Tuesday, December 18, 2007

Darwin on stage - "Trumpery"

A play about Darwin has recently premiered in New York and its getting good reviews (time for a Darwin biopic??). The play, Trumpery, starts with Darwin being pushed into publishing his Origin of Species for the fear of being scooped by Alfred Russell Wallace:

Given the furor he feared it would unleash, it is not surprising that Charles Darwin sat on his “great idea,” refusing to publish “The Origin of Species” until 1859, more than 20 years after he first devised the theory of evolution.

“If I finish the book, I’m a killer,” he said. “I murder God.”

At least that’s what Peter Parnell has Darwin say in his new play, “Trumpery,” which opened this month at the Atlantic Theater Company in New York.

In the play, as in real life, Darwin is moved to publish by Alfred Russel Wallace, a young man whom Parnell’s Darwin dismisses as “a nobody, a collector, a poor specimen hunter,” but who has independently come up with a theory just like the one Darwin has been chewing on for decades.

So in part the play hangs on scientific “priority:” who will publish first? As the action begins, Wallace, as in real life, has sent Darwin a paper describing his ideas, in hopes that Darwin will help make them known. (If, like many people, you know who Darwin is but not Wallace, you probably think you know how that comes out. Think again.)

But of course, the play is centered on the larger issue of science and faith:

Darwin’s Britain teemed with religiosity as diverse as evangelical Christian fervor and spiritualism, an idea whose adherents included Wallace and Darwin’s wife, Emma Wedgwood. Darwin knew he would be called heretical for challenging the Biblical idea of God as a one-time-only creator of an immutable natural order.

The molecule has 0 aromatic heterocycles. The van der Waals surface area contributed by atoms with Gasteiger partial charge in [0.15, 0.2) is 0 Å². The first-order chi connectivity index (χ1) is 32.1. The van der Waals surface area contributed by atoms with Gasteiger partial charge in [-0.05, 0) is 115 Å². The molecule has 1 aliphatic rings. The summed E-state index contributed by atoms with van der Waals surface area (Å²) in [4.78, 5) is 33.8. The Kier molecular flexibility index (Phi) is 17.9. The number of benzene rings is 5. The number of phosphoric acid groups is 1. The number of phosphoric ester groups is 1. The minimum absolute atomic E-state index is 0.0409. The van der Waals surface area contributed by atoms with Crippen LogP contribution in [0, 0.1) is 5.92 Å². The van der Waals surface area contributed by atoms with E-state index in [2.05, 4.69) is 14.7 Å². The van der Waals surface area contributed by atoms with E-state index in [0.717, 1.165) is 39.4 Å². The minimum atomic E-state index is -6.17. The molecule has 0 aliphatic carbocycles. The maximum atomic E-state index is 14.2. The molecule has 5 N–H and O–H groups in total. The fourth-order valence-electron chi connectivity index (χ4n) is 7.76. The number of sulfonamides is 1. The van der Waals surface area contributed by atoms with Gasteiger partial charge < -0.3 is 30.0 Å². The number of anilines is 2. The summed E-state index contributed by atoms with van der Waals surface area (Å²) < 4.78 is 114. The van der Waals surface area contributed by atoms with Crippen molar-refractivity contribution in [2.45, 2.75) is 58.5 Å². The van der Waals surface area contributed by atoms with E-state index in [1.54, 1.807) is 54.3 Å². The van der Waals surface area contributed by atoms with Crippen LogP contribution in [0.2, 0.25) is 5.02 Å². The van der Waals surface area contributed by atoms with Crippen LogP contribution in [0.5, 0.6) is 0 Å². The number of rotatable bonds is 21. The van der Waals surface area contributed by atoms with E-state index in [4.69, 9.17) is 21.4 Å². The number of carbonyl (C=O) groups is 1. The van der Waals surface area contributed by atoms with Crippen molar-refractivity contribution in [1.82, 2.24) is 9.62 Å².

At first, he finds the idea literally sickening. But, as Mr. Parnell put it, Darwin is “both great enough and grandiose enough” to eventually conclude not just that he could do it, but that he ought to. And we all know how that came out.

I really like the way Darwin's actions are depicted in the play - "...that he ought to". Great!

So if you live near New York city, go and check out Trumpery. Read the full article here, and here is a review of the play. If you are interested in this phase of Darwin's life, check out Charles Darwin: The Power of Place, the second part of an excellent biography by Janet Browne.


Michael D. Barton, FCD said...

There are two movies in the works about Charles Darwin, one based on the book Evolution's Captain, the other on the book Annie's Box. See: http://thedispersalofdarwin.blogspot.com/2007/10/darwin-at-movies-in-2009.html

Salman Hameed said...

Very cool! Thanks for letting me know.

And a nice blog on Darwin!

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